OUR VERY FIRST GARDEN TOGETHER WAS A collection of small terra-cotta pots filled with fragrant herbs and baby greens. Our tiny green space was cultivated on the second-story balcony of an apartment that we shared with two other roommates. These leaves not only fed us in the kitchen, but also nourished our spirits. They were the easiest plants to grow on our space-challenged little patio, and they brought us so much satisfaction. As long as we remembered to water them on hot summer days, we would have meals laced with the most tender herbaceous leaves. If we forgot the watering duties, then we had brown, crumbly twigs of freshly dried herbs. This was one of the many growing pains of learning to garden in small pots. But in the end we still felt successful because there was always an herb element to cook with and some small microgreens to eat.
When we finally bought a home with real gardening space, the first things we planted (right next to the kitchen door) were herbs we frequently used. Their ability to transform a recipe is unparalleled; a few leaves can turn a dish from ordinary to amazing. Sprigs of mint, thyme, basil, oregano, rosemary, and Vietnamese herbs have always made our cooking more layered in flavor. Whether added to enhance the freshness of an already exciting salad or rubbed into a roasted dish, the herbs fill the kitchen with their warm, earthy aromas.
You’ll always find a component of fresh leafy greens at our daily meals. The crisp bite of a bed of lettuce leaves us feeling satisfied and complete. Summer also means a plethora of handheld foods made with the season’s baby lettuces in a variety of colors and lacy textures. Sweet, delicate leaves are used to bundle chicken and other savory delights into lettuce wraps. When we’re satisfied with those, we move on to wrapping the leaves into a multitude of different spring rolls.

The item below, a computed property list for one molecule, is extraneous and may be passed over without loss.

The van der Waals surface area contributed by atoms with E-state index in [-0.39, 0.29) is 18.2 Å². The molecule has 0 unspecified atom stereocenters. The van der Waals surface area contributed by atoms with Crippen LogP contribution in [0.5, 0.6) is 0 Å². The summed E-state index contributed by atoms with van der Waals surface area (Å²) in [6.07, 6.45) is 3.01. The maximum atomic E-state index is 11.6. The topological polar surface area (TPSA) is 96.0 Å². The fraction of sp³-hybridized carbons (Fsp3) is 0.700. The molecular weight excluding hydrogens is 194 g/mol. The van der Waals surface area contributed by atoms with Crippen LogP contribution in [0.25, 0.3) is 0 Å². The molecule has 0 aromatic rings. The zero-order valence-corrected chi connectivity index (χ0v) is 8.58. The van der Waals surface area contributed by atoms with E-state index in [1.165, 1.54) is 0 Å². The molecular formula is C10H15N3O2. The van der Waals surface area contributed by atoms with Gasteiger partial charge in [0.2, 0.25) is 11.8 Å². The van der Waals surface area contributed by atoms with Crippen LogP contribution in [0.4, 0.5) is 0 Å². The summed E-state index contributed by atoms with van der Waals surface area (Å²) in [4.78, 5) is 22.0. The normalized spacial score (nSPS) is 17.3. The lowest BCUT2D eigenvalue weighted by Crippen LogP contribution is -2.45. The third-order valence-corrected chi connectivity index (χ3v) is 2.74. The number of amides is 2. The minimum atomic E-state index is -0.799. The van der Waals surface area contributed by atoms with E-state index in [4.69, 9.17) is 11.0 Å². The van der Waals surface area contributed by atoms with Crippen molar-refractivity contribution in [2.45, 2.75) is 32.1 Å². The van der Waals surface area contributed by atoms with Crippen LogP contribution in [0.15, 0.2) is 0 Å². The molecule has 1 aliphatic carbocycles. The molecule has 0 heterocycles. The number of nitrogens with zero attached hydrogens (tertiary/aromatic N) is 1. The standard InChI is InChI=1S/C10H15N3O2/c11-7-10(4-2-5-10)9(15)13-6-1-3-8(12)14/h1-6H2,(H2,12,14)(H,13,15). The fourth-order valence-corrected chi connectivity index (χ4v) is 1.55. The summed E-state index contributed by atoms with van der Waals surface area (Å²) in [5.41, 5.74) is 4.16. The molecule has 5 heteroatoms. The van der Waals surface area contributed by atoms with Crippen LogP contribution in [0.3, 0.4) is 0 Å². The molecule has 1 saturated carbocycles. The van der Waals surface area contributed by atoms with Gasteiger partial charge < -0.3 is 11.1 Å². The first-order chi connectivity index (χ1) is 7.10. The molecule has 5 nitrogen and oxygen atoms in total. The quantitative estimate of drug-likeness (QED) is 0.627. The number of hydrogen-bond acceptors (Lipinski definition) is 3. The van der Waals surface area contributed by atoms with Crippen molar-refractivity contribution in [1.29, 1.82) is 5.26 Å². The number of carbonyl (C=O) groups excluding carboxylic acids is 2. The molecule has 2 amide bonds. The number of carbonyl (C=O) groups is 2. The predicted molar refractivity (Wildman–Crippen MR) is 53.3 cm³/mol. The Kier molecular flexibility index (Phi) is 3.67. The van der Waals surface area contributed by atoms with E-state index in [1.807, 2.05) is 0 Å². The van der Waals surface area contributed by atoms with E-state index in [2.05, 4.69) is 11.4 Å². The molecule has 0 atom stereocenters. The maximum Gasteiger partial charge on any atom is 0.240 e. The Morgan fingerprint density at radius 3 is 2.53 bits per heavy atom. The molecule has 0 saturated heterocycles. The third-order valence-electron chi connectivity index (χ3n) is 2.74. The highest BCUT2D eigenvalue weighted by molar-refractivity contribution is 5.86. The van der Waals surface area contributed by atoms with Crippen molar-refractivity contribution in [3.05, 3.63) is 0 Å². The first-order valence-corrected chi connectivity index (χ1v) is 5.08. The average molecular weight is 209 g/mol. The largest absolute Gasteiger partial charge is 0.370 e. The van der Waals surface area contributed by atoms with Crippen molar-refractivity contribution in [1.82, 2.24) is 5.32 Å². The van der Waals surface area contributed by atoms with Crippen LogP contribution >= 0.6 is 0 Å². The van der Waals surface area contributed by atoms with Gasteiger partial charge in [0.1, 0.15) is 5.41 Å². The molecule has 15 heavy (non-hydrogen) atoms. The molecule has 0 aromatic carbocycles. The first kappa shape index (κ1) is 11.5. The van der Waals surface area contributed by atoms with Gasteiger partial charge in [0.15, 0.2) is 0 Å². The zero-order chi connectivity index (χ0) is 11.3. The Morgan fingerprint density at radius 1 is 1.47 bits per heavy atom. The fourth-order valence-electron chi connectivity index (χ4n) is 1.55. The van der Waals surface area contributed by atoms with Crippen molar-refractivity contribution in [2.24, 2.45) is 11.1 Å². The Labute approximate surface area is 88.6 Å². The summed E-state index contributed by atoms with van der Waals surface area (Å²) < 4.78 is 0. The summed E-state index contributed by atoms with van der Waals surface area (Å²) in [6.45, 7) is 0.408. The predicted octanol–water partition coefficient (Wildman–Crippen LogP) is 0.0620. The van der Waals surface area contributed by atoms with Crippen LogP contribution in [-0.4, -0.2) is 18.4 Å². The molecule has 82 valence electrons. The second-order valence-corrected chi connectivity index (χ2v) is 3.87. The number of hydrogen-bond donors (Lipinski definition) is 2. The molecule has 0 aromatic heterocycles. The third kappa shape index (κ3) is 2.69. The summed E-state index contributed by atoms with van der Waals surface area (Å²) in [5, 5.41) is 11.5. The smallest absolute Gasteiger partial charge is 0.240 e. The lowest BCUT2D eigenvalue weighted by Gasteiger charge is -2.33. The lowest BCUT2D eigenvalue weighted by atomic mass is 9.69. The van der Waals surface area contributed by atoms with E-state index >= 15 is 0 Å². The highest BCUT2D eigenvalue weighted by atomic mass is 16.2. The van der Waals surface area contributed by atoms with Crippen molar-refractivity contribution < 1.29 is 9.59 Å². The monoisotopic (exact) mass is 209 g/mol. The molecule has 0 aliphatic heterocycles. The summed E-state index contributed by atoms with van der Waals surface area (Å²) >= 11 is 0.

Without herbs and lettuces, Vietnamese dishes wouldn’t have their traditional layering of crunchy greens or their trademark flair of freshness. If we had to single out the ingredients most crucial to our kitchen garden, it would be the fresh herbs and leafy greens.
If you live in a tiny apartment or feel you don’t have a green thumb, try nurturing a few pots of herbs and lettuce seedlings on your windowsill. If you’re able to harvest a few handfuls of leaves for your next dish, you can consider yourself a successful gardener. It’s not the quantity of what your garden grows that’s important. What matters most is the joy and satisfaction that even the tiniest of nature’s leaves can bring.
© 2013 All rights reserved. Published by Abrams Books.